Tilling the Fields of Innovation
Inside the head of Oliver Degnan, CTO of Marshfield Clinic
California has its “Silicon Valley.” Now Wisconsin has “Silicon Fields,” a hotbed of healthcare innovation and proving ground for new technologies based in America’s Dairyland. It’s the IT Department at Marshfield Clinic, where CTO Oliver Degnan strives to empower everyone in the organization to not just embrace change but to effect it. And help keep the entire clinic (not just IT)a step ahead of the competition.
LEAD IT: So where did the term “Silicon Fields of Wisconsin” exactly come from?
DEGNAN: Previously, I was chief architect for Intuit in Silicon Valley. When I arrived here and saw Marshfield Clinic surrounded by fields, I said, “Let’s tear down the cubicles and call it the ‘Silicon Fields of Wisconsin.’”
I’m hoping with a cool name it’ll help to attract new talent, innovative thinkers, and daredevils (smiling) that is key to innovation.
LEAD IT: Provide a brief overview of your roles and responsibilities as Chief Technology Officer of Marshfield Clinic.
DEGNAN: Simply stated, my role is to introduce innovation. I worry about the technology experience for patients and providers. How new technologies influence their experience a Marshfield Clinic is extremely important. A large part of my role is to establish the mindset that everybody in the organization can be innovative. As an organization, we can reinvent ourselves over and over to align with changes in healthcare and be a true healthcare innovator.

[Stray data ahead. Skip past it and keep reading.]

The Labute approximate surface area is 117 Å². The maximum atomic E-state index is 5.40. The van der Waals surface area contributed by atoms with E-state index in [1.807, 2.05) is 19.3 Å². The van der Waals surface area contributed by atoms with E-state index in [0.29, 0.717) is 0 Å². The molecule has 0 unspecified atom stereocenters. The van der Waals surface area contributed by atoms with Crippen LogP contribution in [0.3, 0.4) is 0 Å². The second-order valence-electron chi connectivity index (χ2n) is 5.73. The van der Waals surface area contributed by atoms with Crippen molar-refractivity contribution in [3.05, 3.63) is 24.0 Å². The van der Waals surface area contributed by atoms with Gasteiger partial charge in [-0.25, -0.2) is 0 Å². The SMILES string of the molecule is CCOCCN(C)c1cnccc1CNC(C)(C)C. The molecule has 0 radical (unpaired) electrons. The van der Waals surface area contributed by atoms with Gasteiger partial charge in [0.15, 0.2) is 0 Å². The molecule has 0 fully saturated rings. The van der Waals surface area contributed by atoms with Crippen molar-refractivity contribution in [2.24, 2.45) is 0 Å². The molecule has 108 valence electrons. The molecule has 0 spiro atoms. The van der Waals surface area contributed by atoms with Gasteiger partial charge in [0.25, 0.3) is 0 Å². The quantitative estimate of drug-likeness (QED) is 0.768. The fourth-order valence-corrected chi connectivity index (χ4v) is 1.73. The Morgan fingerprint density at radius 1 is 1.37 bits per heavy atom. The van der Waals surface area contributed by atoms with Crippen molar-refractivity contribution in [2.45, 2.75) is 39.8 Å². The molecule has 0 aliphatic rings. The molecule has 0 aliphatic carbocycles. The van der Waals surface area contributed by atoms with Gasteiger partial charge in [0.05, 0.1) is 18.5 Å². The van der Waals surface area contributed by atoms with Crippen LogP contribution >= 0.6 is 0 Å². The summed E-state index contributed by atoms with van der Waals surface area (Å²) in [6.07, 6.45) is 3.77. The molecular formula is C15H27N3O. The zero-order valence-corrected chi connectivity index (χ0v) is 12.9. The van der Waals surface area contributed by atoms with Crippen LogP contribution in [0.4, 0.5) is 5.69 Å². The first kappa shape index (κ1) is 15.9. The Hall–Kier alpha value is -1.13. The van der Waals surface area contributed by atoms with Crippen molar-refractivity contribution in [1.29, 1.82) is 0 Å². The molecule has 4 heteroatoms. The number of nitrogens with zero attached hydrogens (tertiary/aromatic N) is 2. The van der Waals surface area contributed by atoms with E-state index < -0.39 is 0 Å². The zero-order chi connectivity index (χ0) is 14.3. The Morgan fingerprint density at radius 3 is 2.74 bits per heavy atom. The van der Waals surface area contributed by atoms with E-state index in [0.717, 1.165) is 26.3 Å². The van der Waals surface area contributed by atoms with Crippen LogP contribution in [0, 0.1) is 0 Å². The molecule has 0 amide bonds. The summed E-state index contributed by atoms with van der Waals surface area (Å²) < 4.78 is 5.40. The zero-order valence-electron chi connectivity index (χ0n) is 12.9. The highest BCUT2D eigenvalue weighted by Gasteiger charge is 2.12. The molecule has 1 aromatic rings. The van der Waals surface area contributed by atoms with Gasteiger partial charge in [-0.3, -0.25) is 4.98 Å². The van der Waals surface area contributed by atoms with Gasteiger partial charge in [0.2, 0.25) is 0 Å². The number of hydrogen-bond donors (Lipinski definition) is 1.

LEAD IT: Your role description clearly illustrates how the role of a CTO has changed. It’s an institutional change, management and leadership role, and it’s clearly not about purchasing technology.
DEGNAN: That’s right. They won’t let me code anymore. I’m one of those CTOs who likes to walk the talk before I preach to the choir. For example, any new technology or device that comes out – I get it myself. I live with it for some time. I actually make it part of my personal life, my work life, and truly translate the innovation behind the technology to what it means to me. Is it enabling me to do a better job? Do I believe in it?
Other employees see me constantly walking around with multiple devices, the typical CTO, but I’m looking at it from a user experience and cost management point-of-view. How can this lower the cost of ownership of the technology? How can it add more value to the organization? How much more likely are we to be innovative with these new devices and technologies?
LEAD IT: In the future, the focus appears to be where patients are taking a more active role in managing their own health; requiring less inpatient admissions and procedures – which all has to be supported by technology.
DEGNAN: Correct. In order for this to be a success, we also have to consider how we see this technology improving the outcomes, effectiveness, and efficiency of the providers.
LEAD IT: The patient use is directly related to the provider use?